Neutron Star (Encyclopedia of Science)
A neutron star is the dead remnant of a massive star. A star reaches the end of its life when it uses up all of its nuclear fuel. Without fuel, it cannot undergo nuclear fusion, the process that pushes matter outward from the star's core and provides a balance to its immense gravitational field. The fate of a dying star, however, depends on that star's mass.
A medium-sized star, like the Sun, will shrink and end up as a white dwarf (small, extremely dense star having low brightness). The largest starshose more than three times the mass of the Sunxplode in a supernova and then, in theory, undergo a gravitational collapse so complete they form black holes (single points of infinite mass and gravity). Those stars larger than the Sun yet not more than three times its mass will also explode in a supernova, but will then cave in on themselves to form a densely packed neutron star.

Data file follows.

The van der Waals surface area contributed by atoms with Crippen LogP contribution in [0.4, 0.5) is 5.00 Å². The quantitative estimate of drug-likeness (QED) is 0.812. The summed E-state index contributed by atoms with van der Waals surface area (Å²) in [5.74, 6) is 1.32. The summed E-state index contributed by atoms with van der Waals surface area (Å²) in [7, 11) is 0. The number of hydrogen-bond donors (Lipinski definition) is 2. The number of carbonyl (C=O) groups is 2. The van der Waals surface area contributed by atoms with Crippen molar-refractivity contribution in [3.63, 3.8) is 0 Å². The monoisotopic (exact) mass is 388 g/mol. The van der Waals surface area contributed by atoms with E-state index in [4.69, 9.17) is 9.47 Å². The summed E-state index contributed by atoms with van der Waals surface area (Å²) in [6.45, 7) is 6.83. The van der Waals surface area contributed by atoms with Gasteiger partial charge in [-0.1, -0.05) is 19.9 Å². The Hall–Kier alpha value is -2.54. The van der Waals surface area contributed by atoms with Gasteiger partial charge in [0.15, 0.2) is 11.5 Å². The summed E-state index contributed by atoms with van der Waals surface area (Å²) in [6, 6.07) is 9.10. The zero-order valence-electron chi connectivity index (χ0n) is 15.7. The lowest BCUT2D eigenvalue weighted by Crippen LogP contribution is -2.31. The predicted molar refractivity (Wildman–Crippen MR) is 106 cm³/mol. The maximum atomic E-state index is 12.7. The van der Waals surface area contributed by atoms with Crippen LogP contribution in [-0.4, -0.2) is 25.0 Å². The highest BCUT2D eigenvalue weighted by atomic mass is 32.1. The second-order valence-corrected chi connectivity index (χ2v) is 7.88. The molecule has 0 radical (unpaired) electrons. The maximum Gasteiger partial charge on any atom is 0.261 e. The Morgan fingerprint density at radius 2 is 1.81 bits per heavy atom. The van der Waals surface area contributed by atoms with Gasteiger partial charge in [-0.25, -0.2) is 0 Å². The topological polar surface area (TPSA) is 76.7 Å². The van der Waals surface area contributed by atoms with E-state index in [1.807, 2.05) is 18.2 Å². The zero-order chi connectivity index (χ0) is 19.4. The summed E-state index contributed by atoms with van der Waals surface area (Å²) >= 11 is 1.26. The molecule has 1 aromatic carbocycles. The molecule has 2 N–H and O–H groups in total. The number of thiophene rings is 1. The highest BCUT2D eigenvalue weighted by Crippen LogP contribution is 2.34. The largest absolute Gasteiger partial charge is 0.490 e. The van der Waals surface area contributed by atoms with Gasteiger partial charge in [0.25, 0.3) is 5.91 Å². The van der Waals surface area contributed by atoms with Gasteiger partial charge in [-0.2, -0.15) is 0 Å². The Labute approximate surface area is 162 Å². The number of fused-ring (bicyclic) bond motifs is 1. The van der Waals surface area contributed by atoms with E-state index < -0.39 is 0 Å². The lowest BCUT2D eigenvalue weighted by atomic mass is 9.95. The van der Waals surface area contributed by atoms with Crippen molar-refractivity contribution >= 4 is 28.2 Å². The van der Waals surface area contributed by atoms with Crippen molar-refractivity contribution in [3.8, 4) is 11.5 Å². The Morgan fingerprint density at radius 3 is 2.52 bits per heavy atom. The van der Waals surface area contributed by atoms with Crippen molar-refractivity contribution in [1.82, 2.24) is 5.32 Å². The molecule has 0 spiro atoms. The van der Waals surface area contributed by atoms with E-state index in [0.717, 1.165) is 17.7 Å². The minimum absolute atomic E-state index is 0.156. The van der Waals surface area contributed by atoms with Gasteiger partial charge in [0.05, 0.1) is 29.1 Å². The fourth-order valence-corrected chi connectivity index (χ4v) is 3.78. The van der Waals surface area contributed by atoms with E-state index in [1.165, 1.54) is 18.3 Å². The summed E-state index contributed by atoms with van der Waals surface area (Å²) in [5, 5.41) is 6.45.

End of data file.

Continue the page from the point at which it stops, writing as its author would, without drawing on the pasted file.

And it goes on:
Origin of a neutron star
A neutron star is formed in two stages. First, within a second after nuclear fusion on the star's surface ceases, gravity crushes the star's atoms. This forces protons (positively charged particles) and electrons (negatively charged particles) together to form neutrons (uncharged particles) and expels high-energy subatomic particles called neutrinos. The star's core, which started out about the size of Earth, is compacted into a sphere less than 60...
(The entire section is 755 words.)
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